2. Thank you for sharing your experience. It is such a difficult decision whether or not to medicate, and I’m always glad to see someone else who doesn’t take it lightly.

    Nick and I were totally against behavioral meds too. We once had a dobe with severe separation anxiety, but we refused to medicate him, and instead researched ways to ease the disorder and did our bests to help him, and slowly he started to come around. (unfortunately, he passed unexpectedly not long after we adopted him, so we never got to see him fully cured.)

    Later, we adopted Toby, who was already on anxiety meds, (clomicalm), for issues in the kennel – we immediately weaned him off (under a vet’s direction) and never looked back.

    But then we met Meadow, and no matter what we did to try to help her noise phobia, (including things like behavioral modification techniques, and melatonin, and dap sprays), there was nothing we could do to prevent scary occurrences (cars backfiring, fireworks, thunder), and just one little incident would put her back to square one. We didn’t make the decision lightly, and at first I felt like a failure by medicating her (prozac), but to see the changes in her now, and how happy and much more relaxed she is, I’m so glad we decided to give it a try. Sure, she still gets frightened of noises, but she snaps out of her fears now, where before, a scary noise would make her retreat into her shell for days.

  3. Ettel says:

    Great post. I’m in the middle of a series on separation anxiety and will soon cover medication, which was a huge decision for me and Charlie. For a long time I didn’t want to “go there” but it was a huge stepping stone for us and he’s currently on his way to being weaned onto a really tiny, tiny dose. And I feel your pain as far as quartering those darn pills!

  4. Tania says:

    Two out of three of my dogs on behavioral medication and I wish there was not so much stigma attached to using them. One is on Prozac for separation anxiety and noise phobia developed after going blind from PRA and developing epilepsy. Once I realized what was going on, Prozac was my FIRST choice to treat my dog, rather than a last-ditch effort. Because I have to work all day and he has to be alone, I was not able to use behavior modification to try to solve the problem. His behavior was dangerous to himself and he was clearly miserable. After 8 weeks the Prozac kicked in and the improvement was incredible and after a dosage increase a year later he is starting to act *happy* again! While medication should not necessarily be the go-to solution (it is putting chemicals in your dog’s body after all) it should not always be a last resort either, particularly since studies show that dogs with behavioral issues improve faster with drugs+b-mod vs. b-mod alone.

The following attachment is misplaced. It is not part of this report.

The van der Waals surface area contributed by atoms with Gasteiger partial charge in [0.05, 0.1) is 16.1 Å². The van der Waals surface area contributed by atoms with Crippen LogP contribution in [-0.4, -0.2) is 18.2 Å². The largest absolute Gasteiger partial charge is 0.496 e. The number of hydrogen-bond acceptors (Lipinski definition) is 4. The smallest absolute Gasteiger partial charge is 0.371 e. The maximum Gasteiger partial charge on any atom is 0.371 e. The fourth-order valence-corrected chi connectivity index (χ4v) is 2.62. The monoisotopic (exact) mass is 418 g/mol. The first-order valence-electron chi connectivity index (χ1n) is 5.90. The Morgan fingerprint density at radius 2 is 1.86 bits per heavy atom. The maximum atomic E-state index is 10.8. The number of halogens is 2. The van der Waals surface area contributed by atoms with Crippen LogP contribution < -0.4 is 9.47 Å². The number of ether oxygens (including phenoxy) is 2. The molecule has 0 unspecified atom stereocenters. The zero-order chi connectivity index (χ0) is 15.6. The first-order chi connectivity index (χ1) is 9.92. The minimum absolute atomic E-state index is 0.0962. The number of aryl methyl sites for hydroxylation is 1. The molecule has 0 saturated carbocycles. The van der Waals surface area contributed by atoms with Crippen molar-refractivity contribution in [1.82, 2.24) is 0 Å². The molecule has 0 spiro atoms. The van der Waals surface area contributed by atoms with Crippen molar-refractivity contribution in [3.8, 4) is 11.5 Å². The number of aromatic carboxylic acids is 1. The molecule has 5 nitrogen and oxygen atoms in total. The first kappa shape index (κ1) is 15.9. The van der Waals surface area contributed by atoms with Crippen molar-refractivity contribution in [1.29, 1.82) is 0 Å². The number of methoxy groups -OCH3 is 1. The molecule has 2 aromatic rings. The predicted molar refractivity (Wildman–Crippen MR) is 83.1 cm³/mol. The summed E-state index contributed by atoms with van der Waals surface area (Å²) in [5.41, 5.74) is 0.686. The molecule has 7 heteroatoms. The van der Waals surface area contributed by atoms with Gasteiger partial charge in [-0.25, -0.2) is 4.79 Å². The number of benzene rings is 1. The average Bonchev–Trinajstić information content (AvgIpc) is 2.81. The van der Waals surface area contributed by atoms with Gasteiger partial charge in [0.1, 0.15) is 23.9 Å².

My other dog is on an ever-changing combo of drugs to address her generalized anxiety (I am working with a vet behaviorist to try to find a combo that works for her). Her anxiety increased from nervousness around kids at the age of 8 months to the point of not being able to be around any strangers by the age of 3 years. When I realized the issue needed to be addressed rather than just managed we worked with a trainer and did 3 months of b-mod work. When this work was largely unsuccessful, we decided to see what medication could do for her. We have had some good success so far and are hoping to see continued success when we find the right med combo.

    My third dog also has behavior issues (specifically dog-reactivity), but he is not and will not be on meds. His dog-reactivity issues stem from poor impulse control and lack of proper socialization and a learning-based solution is working great for him!

    I guess my main point is, meds that help your pet feel better don’t have to be (and in some cases shouldn’t be) a last resort! A good board certified veterinary behaviorist is a great resource to help you make the decision.